The Mathematica Journal
Feature Articles
New Products
New Publications
News Bulletins
Write Us
About the Journal
Staff and Contributors
Back Issues
Download this Issue

Priority Queues

Our next application of interval arithmetic, global minimization, requires an important data structure: the priority queue. A priority queue supports three operations:

· insert an item into the queue;
· get the largest item currently in the queue; and
· remove the largest item from the queue.

A priority queue is often implemented using a heap. A heap is a binary tree where the item in each node is larger than the items in the left and right subtrees. This condition guarantees that the largest of all items is in the root of the tree. Note that the condition does not require the tree to be completely sorted; therefore, we can hope to find more efficient implementations of the heap operations than are necessary for complete sorting.

A suitable implementation keeps the binary tree in an array such that the root is at position 1 and the left and right subtrees of the node at position i are at positions [Graphics:../Images/index_gr_6.gif] and [Graphics:../Images/index_gr_7.gif], respectively. The number of items currently in the heap is kept in the variable [Graphics:../Images/index_gr_8.gif].

To insert an item, first put it at position [Graphics:../Images/index_gr_9.gif], then compare it with the item at position [Graphics:../Images/index_gr_10.gif] and exchange the two if necessary. If an exchange was necessary, set [Graphics:../Images/index_gr_11.gif] and continue until no exchange is performed or [Graphics:../Images/index_gr_12.gif]; the latter condition happens if the new element turns out to be larger than all other items in the heap.

The largest item is always at position 1. To remove it, put the last item at position [Graphics:../Images/index_gr_13.gif] in its place and then compare it with the larger of the two descendants, exchanging it if necessary until it has found its place. All you ever wanted to know about heaps can, of course, be found in Knuth's The Art of Computer Programming [1].

In our implementation, a new empty queue is created with [Graphics:../Images/index_gr_14.gif]MakeQueue[[Graphics:../Images/index_gr_15.gif]]. The optional predicate is used to compare elements; the default is Greater, which will put numbers into descending order. The constructor will store the predicate for later use when inserting items into the queue. An item is inserted into a queue with EnQueue[[Graphics:../Images/index_gr_16.gif]]. Note that there is no need to reassign the variable you use to store the queue (in the form [Graphics:../Images/index_gr_17.gif]), because our implementation uses destructive operations on hidden data. The predicate EmptyQueue[[Graphics:../Images/index_gr_18.gif]] gives True if [Graphics:../Images/index_gr_19.gif] is an empty queue. Otherwise, TopQueue[[Graphics:../Images/index_gr_20.gif]] returns the largest element and DeQueue[[Graphics:../Images/index_gr_21.gif]] removes it. Again, no assignment to [Graphics:../Images/index_gr_22.gif] is necessary. On the other hand, if you want to make a copy of the queue, you must use the copy constructor [Graphics:../Images/index_gr_23.gif], and if you no longer need a queue you should free its associated storage with DeleteQueue[[Graphics:../Images/index_gr_24.gif]]. The array used to hold the heap is enlarged as needed. A definition for the format produces a human-readable representation of queues indicating the largest element of the queue.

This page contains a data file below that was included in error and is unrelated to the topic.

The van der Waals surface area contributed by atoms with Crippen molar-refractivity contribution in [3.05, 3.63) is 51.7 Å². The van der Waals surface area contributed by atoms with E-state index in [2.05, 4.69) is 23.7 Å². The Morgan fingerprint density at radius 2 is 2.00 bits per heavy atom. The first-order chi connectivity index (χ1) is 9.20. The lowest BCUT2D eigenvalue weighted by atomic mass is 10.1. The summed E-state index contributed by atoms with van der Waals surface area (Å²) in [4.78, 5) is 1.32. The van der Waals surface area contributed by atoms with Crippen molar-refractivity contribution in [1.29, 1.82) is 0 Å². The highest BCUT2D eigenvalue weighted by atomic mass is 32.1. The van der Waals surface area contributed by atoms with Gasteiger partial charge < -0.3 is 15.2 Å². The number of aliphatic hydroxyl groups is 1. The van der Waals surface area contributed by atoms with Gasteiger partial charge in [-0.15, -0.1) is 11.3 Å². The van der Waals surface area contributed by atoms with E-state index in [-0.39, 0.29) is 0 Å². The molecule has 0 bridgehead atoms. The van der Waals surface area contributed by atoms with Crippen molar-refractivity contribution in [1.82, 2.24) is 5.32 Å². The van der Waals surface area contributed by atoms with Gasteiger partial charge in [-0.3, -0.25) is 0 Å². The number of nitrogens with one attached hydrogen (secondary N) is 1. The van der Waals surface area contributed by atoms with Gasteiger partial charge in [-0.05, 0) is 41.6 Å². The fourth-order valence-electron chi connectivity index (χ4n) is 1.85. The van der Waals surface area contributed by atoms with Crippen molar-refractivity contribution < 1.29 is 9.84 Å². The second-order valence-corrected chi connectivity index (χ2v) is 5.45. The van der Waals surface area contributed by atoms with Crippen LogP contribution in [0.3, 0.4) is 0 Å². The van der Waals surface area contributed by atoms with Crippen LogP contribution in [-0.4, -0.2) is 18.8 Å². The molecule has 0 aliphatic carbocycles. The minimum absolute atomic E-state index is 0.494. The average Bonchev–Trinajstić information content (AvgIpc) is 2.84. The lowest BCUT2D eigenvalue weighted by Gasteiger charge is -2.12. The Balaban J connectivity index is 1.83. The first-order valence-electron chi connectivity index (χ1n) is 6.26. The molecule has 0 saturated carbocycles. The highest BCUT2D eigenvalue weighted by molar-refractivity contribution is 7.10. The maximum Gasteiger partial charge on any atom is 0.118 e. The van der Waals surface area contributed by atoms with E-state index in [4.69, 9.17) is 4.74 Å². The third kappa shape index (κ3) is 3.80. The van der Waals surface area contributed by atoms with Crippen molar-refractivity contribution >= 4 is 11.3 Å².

SetAttributes[queue, HoldAll]
SetAttributes[array, HoldAllComplete]

makeArray[n_] := array@@Table[Null, {n}]

MakeQueue[pred_:Greater] :=
    ar = makeArray[2];
    queue[ar, n, pred]

CopyQueue[queue[a0_,n0_,pred_]] :=
  Module[{ar=a0,n=n0}, queue[ar, n, pred] ]

EnQueue[q:queue[ar_,n_,pred_], val_] :=
    If[ n == Length[ar], (* extend (double size) *)
        ar = Join[ar, makeArray[Length[ar]]] ];
    ar[[n]] = val; i = n;
    While[ True, (* restore heap *)
      j = Floor[i/2];
      If[ j < 1 || pred[ar[[j]], ar[[i]]], Break[] ];
      {ar[[i]], ar[[j]]} = {ar[[j]], ar[[i]]};
      i = j;

EmptyQueue[queue[ar_,n_,pred_]] := n == 0

TopQueue[queue[ar_,n_,pred_]] := ar[[1]]

DeQueue[queue[ar_,n_,pred_]] :=
    ar[[1]] = ar[[n]]; ar[[n]] = Null; n--; j = 1;
    While[ j <= Floor[n/2], (* restore heap *)
      i = 2j;
      If[ i < n && pred[ar[[i+1]], ar[[i]]], i++ ];
      If[ pred[ar[[i]], ar[[j]]],
          {ar[[i]], ar[[j]]} = {ar[[j]], ar[[i]]} ];
      j = i

DeleteQueue[queue[ar_,n_,pred_]] := (ClearAll[ar,n];)

queue/:Normal[q0_queue] :=
  Module[{l={}, q=CopyQueue[q0]},
    While[!EmptyQueue[q], AppendTo[l, TopQueue[q]]; DeQueue[q]];

Format[q_queue/;EmptyQueue[q]] := PriorityQueue[]
Format[q_queue] := PriorityQueue[TopQueue[q], "..."]


Listing 3. Priority queues.

For these examples we read in the package containing the queue code.


We create a new queue that sorts its elements into the default decreasing order.


Now, we insert one item, which is, of course, the largest one.


Using Scan, we can insert the elements of a list one by one into the queue.


Here, we look at the largest element without removing it.


For convenience, DeQueue returns the element removed.


For minimization, we will put data of the form [Graphics:../Images/index_gr_36.gif], where domain is a list of intervals and res is a single interval, into the queue, sorted by the smallest value in res. Therefore, our predicate will be Min[#1[[2]]]<Min[#2[[2]]]&.

Converted by Mathematica      May 8, 2000

[The Mathematica Programmer Index] [Next Page]